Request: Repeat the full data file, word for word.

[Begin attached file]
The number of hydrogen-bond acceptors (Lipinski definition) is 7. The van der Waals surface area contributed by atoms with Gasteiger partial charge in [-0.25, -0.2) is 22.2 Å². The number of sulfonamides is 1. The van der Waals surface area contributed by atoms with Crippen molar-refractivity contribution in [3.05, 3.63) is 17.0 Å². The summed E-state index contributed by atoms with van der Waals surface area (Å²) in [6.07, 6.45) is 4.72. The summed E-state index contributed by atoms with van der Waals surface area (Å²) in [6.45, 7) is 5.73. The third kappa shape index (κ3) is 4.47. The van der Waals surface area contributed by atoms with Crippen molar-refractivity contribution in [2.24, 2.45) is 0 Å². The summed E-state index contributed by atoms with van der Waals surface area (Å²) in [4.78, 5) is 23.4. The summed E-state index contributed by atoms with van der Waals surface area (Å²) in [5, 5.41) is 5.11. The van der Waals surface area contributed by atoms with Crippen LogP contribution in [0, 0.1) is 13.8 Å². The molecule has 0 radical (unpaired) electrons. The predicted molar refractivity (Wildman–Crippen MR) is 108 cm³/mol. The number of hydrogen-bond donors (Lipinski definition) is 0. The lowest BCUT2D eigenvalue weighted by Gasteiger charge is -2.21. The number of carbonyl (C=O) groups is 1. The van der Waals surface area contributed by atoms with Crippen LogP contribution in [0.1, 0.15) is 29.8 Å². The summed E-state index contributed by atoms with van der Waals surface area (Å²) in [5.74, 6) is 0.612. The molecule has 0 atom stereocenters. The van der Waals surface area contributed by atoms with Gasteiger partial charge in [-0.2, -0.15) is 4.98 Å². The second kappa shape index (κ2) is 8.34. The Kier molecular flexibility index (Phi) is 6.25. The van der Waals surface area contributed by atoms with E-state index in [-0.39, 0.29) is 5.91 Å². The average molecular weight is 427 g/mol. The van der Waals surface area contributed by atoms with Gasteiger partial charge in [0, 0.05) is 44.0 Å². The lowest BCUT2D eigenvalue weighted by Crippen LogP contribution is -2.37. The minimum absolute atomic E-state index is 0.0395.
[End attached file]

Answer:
The number of hydrogen-bond acceptors (Lipinski definition) is 7. The van der Waals surface area contributed by atoms with Gasteiger partial charge in [-0.25, -0.2) is 22.2 Å². The number of sulfonamides is 1. The van der Waals surface area contributed by atoms with Crippen molar-refractivity contribution in [3.05, 3.63) is 17.0 Å². The summed E-state index contributed by atoms with van der Waals surface area (Å²) in [6.07, 6.45) is 4.72. The summed E-state index contributed by atoms with van der Waals surface area (Å²) in [6.45, 7) is 5.73. The third kappa shape index (κ3) is 4.47. The van der Waals surface area contributed by atoms with Crippen molar-refractivity contribution in [2.24, 2.45) is 0 Å². The summed E-state index contributed by atoms with van der Waals surface area (Å²) in [4.78, 5) is 23.4. The summed E-state index contributed by atoms with van der Waals surface area (Å²) in [5, 5.41) is 5.11. The van der Waals surface area contributed by atoms with Crippen LogP contribution in [0, 0.1) is 13.8 Å². The molecule has 0 radical (unpaired) electrons. The predicted molar refractivity (Wildman–Crippen MR) is 108 cm³/mol. The number of hydrogen-bond donors (Lipinski definition) is 0. The lowest BCUT2D eigenvalue weighted by Gasteiger charge is -2.21. The number of carbonyl (C=O) groups is 1. The van der Waals surface area contributed by atoms with Crippen LogP contribution in [0.1, 0.15) is 29.8 Å². The summed E-state index contributed by atoms with van der Waals surface area (Å²) in [5.74, 6) is 0.612. The molecule has 0 atom stereocenters. The van der Waals surface area contributed by atoms with Gasteiger partial charge in [-0.2, -0.15) is 4.98 Å². The second kappa shape index (κ2) is 8.34. The Kier molecular flexibility index (Phi) is 6.25. The van der Waals surface area contributed by atoms with E-state index in [-0.39, 0.29) is 5.91 Å². The average molecular weight is 427 g/mol. The van der Waals surface area contributed by atoms with Gasteiger partial charge in [0, 0.05) is 44.0 Å². The lowest BCUT2D eigenvalue weighted by Crippen LogP contribution is -2.37. The minimum absolute atomic E-state index is 0.0395.